over at the New York Times takes us thru the possibility that the two front runners do NOT make the cut…..
Brooks talks about quite a few Republicans actually MORE popular then the two top guys….
There are two different narratives running through the Republican Party right now. The first is the Trumpian populist narrative we’re all familiar with: American carnage … the elites have betrayed us … the left is destroying us … I am your retribution.
On the other hand, Republican governors from places like Georgia, Virginia and New Hampshire often have a different story to tell. They are running growing, prospering states. (Seven of the 10 fastest growing states have Republican governors while eight of the 10 fastest shrinking states have Democratic governors.)
So their stories are not about the left behind; they can tell stories about the places people are leaving for. Their most appealing narrative is: Jobs and people are coming to us, we’ve got the better model, we’re providing businesslike leadership to keep it going.
These different narratives yield different political messages. The bellicose populists put culture war issues front and center. The conservative governors certainly play the values card, especially when schools try to usurp the role of parents, but they are strongest when emphasizing pocketbook issues and quality of life issues….
So right now the G.O.P. has two leading candidates with similar views, and the same ever-present anti-woke combativeness. The race is between populist Tweedledum and populist Tweedledee.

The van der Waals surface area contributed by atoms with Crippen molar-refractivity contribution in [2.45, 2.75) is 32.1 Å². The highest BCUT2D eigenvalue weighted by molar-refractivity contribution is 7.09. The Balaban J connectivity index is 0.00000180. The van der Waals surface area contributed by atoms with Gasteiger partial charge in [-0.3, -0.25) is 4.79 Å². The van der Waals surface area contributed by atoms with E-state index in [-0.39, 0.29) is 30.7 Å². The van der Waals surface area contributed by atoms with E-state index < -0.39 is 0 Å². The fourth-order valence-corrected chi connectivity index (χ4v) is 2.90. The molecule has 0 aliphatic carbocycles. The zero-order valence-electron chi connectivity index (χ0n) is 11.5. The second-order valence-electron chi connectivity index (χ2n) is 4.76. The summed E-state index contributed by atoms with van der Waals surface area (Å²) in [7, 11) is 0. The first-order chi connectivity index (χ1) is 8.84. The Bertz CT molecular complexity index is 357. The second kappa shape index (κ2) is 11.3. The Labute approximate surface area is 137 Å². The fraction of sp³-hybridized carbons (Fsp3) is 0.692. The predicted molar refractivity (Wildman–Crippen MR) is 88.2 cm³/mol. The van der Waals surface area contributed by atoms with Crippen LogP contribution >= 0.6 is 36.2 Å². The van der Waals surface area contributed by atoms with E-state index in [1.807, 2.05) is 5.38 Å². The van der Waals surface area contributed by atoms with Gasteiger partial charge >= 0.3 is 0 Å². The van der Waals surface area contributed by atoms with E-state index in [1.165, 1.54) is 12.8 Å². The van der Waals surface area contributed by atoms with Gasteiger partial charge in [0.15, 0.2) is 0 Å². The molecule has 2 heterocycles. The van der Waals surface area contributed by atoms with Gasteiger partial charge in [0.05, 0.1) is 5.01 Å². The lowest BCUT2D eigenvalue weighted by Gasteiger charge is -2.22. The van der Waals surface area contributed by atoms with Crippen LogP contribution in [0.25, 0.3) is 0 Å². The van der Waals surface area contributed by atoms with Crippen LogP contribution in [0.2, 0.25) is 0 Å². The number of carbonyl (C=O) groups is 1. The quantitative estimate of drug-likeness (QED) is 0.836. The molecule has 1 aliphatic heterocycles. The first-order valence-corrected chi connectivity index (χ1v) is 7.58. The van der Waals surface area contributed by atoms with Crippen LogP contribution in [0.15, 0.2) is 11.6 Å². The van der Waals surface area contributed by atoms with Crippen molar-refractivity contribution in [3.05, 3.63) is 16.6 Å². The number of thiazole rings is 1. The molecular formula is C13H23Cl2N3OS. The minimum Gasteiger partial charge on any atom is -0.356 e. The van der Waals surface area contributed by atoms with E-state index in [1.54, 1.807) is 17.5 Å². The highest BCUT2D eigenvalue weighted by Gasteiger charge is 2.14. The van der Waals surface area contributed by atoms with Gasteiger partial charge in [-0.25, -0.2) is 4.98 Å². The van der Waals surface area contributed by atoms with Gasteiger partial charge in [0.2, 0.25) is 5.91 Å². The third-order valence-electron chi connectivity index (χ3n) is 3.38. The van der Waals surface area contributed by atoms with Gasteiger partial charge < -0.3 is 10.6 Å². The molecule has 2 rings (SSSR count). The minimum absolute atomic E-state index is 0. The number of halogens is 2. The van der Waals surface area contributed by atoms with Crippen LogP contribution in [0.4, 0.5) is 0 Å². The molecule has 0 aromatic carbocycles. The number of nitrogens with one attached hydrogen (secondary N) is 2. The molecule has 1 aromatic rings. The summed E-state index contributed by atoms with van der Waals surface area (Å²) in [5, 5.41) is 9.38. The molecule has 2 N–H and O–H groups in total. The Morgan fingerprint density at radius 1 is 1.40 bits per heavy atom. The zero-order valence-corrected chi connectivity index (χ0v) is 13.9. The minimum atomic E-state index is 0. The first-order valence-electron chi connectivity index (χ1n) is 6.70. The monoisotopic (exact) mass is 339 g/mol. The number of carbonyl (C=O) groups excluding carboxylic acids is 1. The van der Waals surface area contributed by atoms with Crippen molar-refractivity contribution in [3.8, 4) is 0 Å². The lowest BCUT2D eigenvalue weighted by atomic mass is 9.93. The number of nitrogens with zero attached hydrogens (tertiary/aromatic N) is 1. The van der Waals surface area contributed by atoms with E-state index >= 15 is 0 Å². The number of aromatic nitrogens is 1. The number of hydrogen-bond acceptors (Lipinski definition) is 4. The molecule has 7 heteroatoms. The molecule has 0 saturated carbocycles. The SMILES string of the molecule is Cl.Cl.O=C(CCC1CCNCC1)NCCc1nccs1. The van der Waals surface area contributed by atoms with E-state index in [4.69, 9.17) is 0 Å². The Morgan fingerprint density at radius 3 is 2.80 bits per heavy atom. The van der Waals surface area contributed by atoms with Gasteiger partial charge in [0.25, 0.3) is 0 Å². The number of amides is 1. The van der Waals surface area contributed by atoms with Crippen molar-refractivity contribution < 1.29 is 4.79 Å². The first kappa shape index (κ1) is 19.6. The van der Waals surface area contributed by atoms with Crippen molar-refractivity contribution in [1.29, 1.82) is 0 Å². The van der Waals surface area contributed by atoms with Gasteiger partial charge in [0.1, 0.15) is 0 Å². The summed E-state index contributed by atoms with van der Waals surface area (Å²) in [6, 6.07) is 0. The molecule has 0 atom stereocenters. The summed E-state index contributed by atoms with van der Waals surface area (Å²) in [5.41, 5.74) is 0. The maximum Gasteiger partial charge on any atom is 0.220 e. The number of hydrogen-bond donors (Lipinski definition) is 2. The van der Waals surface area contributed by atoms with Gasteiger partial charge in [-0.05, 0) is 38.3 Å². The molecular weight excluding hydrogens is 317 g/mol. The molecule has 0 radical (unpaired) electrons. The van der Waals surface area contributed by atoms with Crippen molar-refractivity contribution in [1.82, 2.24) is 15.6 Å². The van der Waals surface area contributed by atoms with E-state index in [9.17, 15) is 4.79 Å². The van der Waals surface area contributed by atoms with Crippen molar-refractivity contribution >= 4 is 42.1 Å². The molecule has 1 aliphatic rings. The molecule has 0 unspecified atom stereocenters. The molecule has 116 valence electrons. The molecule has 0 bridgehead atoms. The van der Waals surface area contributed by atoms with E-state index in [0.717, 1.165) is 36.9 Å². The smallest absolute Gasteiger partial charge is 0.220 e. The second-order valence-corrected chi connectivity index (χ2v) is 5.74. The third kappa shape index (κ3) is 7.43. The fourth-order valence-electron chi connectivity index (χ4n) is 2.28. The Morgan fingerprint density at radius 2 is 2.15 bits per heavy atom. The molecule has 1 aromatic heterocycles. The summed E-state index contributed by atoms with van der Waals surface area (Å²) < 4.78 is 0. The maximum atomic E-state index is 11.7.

The conventional wisdom is that it will stay that way — but maybe not. At this point in earlier election cycles, Jeb Bush, Rudy Giuliani, Scott Walker and Mike Huckabee were doing well in their polls. None became the nominee.
Furthermore, the conservative managerial wing of the party is not some small offshoot of the Tucker Carlson universe. In 2022, the normies did much better than the populists. Look at Gov. Mike DeWine’s landslide win in Ohio. Millions and millions of Republicans are voting for these people.
In Georgia Kemp took on Trump about the Big Lie and cruised to victory. As Amy Walter of the Cook Political Report has pointed out, Kemp had almost 90 percent approval among his state’s Republican voters in a January poll, whereas Trump’s favorability rating was nearly 20 points lower among those voters. Kemp’s overall approval rating among Georgia voters was a whopping 62 percent, including 34 percent of Democrats. Trump’s favorability rating was a pathetic 38 percent in this swing state….
The conclusion I draw is that the Trump-DeSantis duopoly is unstable and represents a wing of the party many people are getting sick of.
What does that mean? Maybe somebody like Kemp is coaxed into running. Maybe eyes turn to Tim Scott, an effective, optimistic senator from South Carolina. Maybe the former governor of New Jersey Chris Christie enters the race and takes a sledgehammer to Trump in a way that doesn’t help his own candidacy but shakes up the status quo….
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